We have met the number or the approximation of pi (written as ) in our good old elementary school days. In fact, we have used it a countless number of times in mathematical computations. Most of us have used it when calculating the area of a circle or volume of a sphere, but only a few probably know that it appears in numerous branches of mathematics and even in other sciences.

The number is the ratio of the circumference of a circle to its diameter. What does that mean? It means that if we measure the circumference of a circle and its diameter and divide them, the quotient is “three point something.” Now that three point something is . What is amazing is that this is always true even if the circle is a big as a planet or as small as an atom.

Pi is an irrational number; it cannot be written as fraction. If you are wondering why you have seen it as fraction before in some books, for instance, such values are only approximations.

is also the circumference of a circle with diameter 1 unit. As shown in the animation in the second figure, when a circle with diameter 1 unit is rolled, the length of its circumference is .

Many mathematicians wanted a more accurate value of . Archimedes, for instance, inscribed and circumscribed polygons on a circle to find a more precise value. Since the circumference of a circle with diameter 1 unit is , increasing the number of sides of the polygons will give a perimeter closer to the circumference.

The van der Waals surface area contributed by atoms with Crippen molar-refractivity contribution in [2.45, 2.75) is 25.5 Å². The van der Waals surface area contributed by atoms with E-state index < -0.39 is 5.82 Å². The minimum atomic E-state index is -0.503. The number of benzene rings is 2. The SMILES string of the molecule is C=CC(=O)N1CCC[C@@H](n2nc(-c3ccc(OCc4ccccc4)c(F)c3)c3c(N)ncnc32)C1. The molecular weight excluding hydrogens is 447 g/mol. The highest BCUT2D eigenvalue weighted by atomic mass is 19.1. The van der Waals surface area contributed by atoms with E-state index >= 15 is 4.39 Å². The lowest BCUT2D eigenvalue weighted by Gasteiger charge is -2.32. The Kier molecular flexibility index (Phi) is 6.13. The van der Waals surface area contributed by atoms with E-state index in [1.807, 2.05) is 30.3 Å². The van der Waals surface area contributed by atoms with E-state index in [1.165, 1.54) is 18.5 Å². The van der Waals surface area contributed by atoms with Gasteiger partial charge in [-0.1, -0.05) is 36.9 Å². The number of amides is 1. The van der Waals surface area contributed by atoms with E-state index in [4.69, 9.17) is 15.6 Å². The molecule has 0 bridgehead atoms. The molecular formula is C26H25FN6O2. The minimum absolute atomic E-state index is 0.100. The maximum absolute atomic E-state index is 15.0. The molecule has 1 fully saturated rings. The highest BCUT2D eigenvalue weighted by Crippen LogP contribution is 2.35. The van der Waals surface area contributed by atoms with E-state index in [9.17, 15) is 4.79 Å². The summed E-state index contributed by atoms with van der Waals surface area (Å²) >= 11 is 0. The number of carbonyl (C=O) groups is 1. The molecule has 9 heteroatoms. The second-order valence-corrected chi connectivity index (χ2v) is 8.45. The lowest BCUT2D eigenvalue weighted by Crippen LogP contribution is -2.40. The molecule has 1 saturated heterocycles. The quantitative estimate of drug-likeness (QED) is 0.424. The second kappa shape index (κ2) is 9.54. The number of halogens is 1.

Archimedes approximated in 250 BC, while the Chinese mathematician Lu Hui approximated it in 480 AD. Francois Viete approximated it up to 10 decimal places in 1593 and Ludolph van Ceulen approximated it up to 35 decimal places. Many attempts to calculate manually had been made since then; the most notable was that of William Shanks. Shanks calculated up to 707 places, but his calculation was only up to 527 places correct.

Due to the invention of modern computers, the computation of had been done electronically. In 1947, D. F. Ferguson calculated up to 1120 places using a desktop calculator. In 1949, the first electronic computer ENIAC calculated up to 2037 places. Since then, more precise values of were calculated using electronic computers (see chronology).

The latest calculation of as of this writing was done by Alexander Yee and Shigeru Kondo. In 2011, after almost a year of electronic computation, they calculated up to 10 trillion digits.

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References: The Story of Mathematics, Wikipedia